St. John’s-based portable generator startup Seaformatics Systems is launching a new windmill product, even as sales of its first, hydroelectric offering continue to surge.

The company manufactures generators small enough to be carried in backpacks for use during hiking, camping and other outdoor activities

CEO Andrew Cook said in an interview that sales growth over the past year has exceeded 100 percent. With pre-orders open for the new product, that number looks set to keep growing.

“The thing about WindLily is that we’re not trying to sell people just a wind turbine,” he said. “It’s about selling people a way to generate power almost anywhere.”

Seaformatics spun off from a Memorial University research project in 2016. Its mission was to develop a power source for subsea equipment, such as marine research sensors.

But Seaformatics struggled to find traction in the competitive industrial market. With access to valuable technology developed during the Memorial research program but few customers, Cook and his team began searching for a new commercialization strategy.

By 2017, they had found their solution: a miniature hydroelectric generator that could be run off the movement of water in streams. They called it the WaterLily.

The device struck a chord with consumers. Seaformatics’ social media traffic spiked, as their posts reached close to 200 million views across major platforms, with the WaterLily being bought by customers in over 60 countries.

Meanwhile, military buyers have also taken note of the product, opening up an additional sales avenue to supplement civilian consumers.

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About a year ago, Cook said his team started receiving feedback from customers asking for a device that could be powered by wind, rather than water.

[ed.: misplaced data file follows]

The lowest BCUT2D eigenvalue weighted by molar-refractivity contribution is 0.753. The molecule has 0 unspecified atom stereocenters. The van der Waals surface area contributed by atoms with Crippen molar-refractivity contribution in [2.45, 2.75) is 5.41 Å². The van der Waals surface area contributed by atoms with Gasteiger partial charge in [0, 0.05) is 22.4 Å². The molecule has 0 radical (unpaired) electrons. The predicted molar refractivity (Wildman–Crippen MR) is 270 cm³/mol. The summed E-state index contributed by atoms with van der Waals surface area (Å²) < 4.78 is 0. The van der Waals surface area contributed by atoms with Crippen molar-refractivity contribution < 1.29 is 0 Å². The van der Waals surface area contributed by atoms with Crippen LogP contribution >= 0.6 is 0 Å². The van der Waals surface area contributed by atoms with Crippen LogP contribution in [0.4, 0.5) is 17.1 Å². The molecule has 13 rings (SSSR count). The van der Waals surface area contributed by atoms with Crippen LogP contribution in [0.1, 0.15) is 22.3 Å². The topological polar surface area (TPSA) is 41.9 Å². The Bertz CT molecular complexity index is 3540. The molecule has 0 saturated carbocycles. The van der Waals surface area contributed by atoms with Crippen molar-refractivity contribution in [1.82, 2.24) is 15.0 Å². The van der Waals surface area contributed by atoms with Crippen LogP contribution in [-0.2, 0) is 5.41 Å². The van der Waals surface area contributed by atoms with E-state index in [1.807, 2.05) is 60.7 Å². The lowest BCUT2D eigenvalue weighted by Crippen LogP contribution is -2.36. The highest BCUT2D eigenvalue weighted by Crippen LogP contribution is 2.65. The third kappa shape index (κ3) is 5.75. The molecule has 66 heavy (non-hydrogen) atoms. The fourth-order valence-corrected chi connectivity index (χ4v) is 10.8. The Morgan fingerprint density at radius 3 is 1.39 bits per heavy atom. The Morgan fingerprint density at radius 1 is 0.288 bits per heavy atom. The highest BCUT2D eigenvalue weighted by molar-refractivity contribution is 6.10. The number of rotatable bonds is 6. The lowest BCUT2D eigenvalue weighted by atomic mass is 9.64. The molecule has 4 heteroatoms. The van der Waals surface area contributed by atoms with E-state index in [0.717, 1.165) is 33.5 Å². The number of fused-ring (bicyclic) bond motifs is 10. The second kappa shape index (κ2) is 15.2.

The result was the WindLily: a windmill attachment that can be mounted on the WaterLily, developed with the help of a $500,000 funding round led by Killick Capital and the VentureNL fund, managed by Pelorus Venture Capital.

Pre-orders opened last week, with the WindLily and the WaterLily being sold as a bundle for $269.99. According to Seaformatics’ online store, units will ship at the beginning of July. Later, the two products will be available individually.

The WaterLily has also been revised to be compatible with its twin. The WindLily is not compatible with the old version, but Cook said several existing customers have re-ordered.

Both products are manufactured in Toronto, with some parts coming from China. In the wake of COVID-19, Cook said the company has faced inventory and shipping issues.

“It certainly has had an impact,” he said. “We’re growing and doing better every month. However, if COVID wasn’t a factor, how much more would we have grown?”

Certain types of shipping continue to be a problem for Cook, and he doesn’t plan to expand his four-person team in the immediate future. But he sees the WindLily potentially tripling or quadrupling the company’s market, which could eventually necessitate new hires. The same is true of a funding round.

“The WindLily launch has changed the game,” he said. “So I’m not sure. We really want to see where this is going to take us before we decide on capital raises and things like that.”